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Anti-Microbial and Anti-Viral Potential


Emu Oil
Its Anti-Microbial and Anti-Viral Potential


A report for the Rural Industries Researchand Development Corporation
by Thomas V Riley and Christine F Carson
University of Western Australia
October 1999
RIRDC Publication No 99/132
RIRDC Project No UWA-37A

© 1999 Rural Industries Research and Development Corporation.
All rights reserved.
ISBN 0 642 57948 2
ISSN 1440-6845
Emu Oil – Its Anti-microbial and Anti-viral Potential
Publication no 99/132
Project no. UWA-37A
The views expressed and the conclusions reached in this publication are those of the author and not necessarily those of persons consulted. RIRDC shall not be responsible in any way whatsoever to any person who relies in whole or in part on the contents of this report.
This publication is copyright. However, RIRDC encourages wide dissemination of its research, providing the Corporation is clearly acknowledged. For any other enquiries concerning reproduction, contact the Publications Manager on phone 02 6272 3186.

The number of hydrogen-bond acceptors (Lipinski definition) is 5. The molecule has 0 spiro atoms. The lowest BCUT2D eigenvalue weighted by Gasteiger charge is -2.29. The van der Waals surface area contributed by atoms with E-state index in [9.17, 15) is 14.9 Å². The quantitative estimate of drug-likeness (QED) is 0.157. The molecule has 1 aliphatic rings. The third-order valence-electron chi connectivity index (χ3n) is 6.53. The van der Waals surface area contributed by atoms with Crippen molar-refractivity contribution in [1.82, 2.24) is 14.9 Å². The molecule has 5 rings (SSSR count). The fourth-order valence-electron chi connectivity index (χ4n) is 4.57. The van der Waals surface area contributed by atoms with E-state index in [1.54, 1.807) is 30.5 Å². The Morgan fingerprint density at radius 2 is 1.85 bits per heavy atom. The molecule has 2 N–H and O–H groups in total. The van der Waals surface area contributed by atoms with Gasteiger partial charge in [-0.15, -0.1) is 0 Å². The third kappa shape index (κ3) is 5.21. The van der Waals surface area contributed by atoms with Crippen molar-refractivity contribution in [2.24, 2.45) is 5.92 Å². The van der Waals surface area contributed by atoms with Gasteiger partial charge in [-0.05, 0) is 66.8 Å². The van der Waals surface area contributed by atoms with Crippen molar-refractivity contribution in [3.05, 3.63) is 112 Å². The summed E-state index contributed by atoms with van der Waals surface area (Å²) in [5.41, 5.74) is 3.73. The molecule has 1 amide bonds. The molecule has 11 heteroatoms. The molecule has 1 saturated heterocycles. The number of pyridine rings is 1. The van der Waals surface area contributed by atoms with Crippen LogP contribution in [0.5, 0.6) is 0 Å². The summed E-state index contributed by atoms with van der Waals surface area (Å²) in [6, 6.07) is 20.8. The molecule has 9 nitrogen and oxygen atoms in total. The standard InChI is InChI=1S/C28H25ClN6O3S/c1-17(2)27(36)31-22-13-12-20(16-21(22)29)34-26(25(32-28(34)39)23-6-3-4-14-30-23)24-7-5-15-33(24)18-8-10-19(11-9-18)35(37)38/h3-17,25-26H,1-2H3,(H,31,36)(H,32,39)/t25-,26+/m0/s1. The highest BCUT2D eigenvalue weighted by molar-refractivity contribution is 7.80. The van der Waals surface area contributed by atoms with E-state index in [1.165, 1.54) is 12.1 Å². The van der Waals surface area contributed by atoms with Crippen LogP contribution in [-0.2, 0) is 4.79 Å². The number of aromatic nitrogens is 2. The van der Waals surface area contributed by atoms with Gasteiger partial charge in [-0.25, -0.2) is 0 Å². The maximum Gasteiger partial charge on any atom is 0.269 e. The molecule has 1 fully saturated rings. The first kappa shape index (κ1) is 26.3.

Researcher Contact Details
Associate Professor Thomas V Riley
Department of Microbiology
Queen Elizabeth II Medical Centre
Nedlands WA 6009
Phone: (08) 9346 3690
Fax: (08) 9346 2912
Email: triley@cyllene.uwa.edu.au
RIRDC Contact Details
Rural Industries Research and Development Corporation
Level 1, AMA House
42 Macquarie Street
BARTON ACT 2600
PO Box 4776
KINGSTON ACT 2604
Phone: 02 6272 4539
Fax: 02 6272 5877
Email: rirdc@rirdc.gov.au
Website: http://www.rirdc.gov.au
Published in October 1999
Printed on environmentally friendly paper by Canprint

Foreword


The viability of the emu industry depends on the successful development of high value markets for the oil. These markets include meat and leather industries, however, the highest potential value and return to the Australian economy is in the area of natural medicines derived from emu oil. Anecdotal stories suggest that the anti-inflammatory properties of emu oil are certainly worth investigating. An
area that has received less interest is that of antimicrobial activity.

The purpose of this project was to:
  • investigate the ability of emu oil to kill or inhibit various bacteria, fungi and viruses,
  • compare the activity of emu oil with other natural products, and
  • to recommend, if appropriate, further areas for research.